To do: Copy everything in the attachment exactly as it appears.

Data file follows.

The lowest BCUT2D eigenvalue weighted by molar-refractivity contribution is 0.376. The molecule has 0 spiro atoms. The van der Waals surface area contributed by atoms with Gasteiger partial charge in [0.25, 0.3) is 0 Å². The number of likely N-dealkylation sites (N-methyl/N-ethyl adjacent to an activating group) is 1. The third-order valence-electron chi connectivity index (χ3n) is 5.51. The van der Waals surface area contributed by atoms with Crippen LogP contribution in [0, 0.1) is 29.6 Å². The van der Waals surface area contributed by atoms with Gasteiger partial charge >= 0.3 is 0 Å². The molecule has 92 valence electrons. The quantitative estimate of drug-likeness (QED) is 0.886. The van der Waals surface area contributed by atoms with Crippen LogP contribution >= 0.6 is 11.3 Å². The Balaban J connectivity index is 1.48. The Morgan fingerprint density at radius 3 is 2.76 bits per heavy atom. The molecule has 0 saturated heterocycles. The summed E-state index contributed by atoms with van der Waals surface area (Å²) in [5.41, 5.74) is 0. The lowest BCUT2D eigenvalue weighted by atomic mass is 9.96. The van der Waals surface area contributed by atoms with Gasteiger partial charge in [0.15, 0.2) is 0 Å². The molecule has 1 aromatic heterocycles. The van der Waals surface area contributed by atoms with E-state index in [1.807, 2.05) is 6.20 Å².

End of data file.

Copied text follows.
The lowest BCUT2D eigenvalue weighted by molar-refractivity contribution is 0.376. The molecule has 0 spiro atoms. The van der Waals surface area contributed by atoms with Gasteiger partial charge in [0.25, 0.3) is 0 Å². The number of likely N-dealkylation sites (N-methyl/N-ethyl adjacent to an activating group) is 1. The third-order valence-electron chi connectivity index (χ3n) is 5.51. The van der Waals surface area contributed by atoms with Crippen LogP contribution in [0, 0.1) is 29.6 Å². The van der Waals surface area contributed by atoms with Gasteiger partial charge >= 0.3 is 0 Å². The molecule has 92 valence electrons. The quantitative estimate of drug-likeness (QED) is 0.886. The van der Waals surface area contributed by atoms with Crippen LogP contribution >= 0.6 is 11.3 Å². The Balaban J connectivity index is 1.48. The Morgan fingerprint density at radius 3 is 2.76 bits per heavy atom. The molecule has 0 saturated heterocycles. The summed E-state index contributed by atoms with van der Waals surface area (Å²) in [5.41, 5.74) is 0. The lowest BCUT2D eigenvalue weighted by atomic mass is 9.96. The van der Waals surface area contributed by atoms with Gasteiger partial charge in [0.15, 0.2) is 0 Å². The molecule has 1 aromatic heterocycles. The van der Waals surface area contributed by atoms with E-state index in [1.807, 2.05) is 6.20 Å².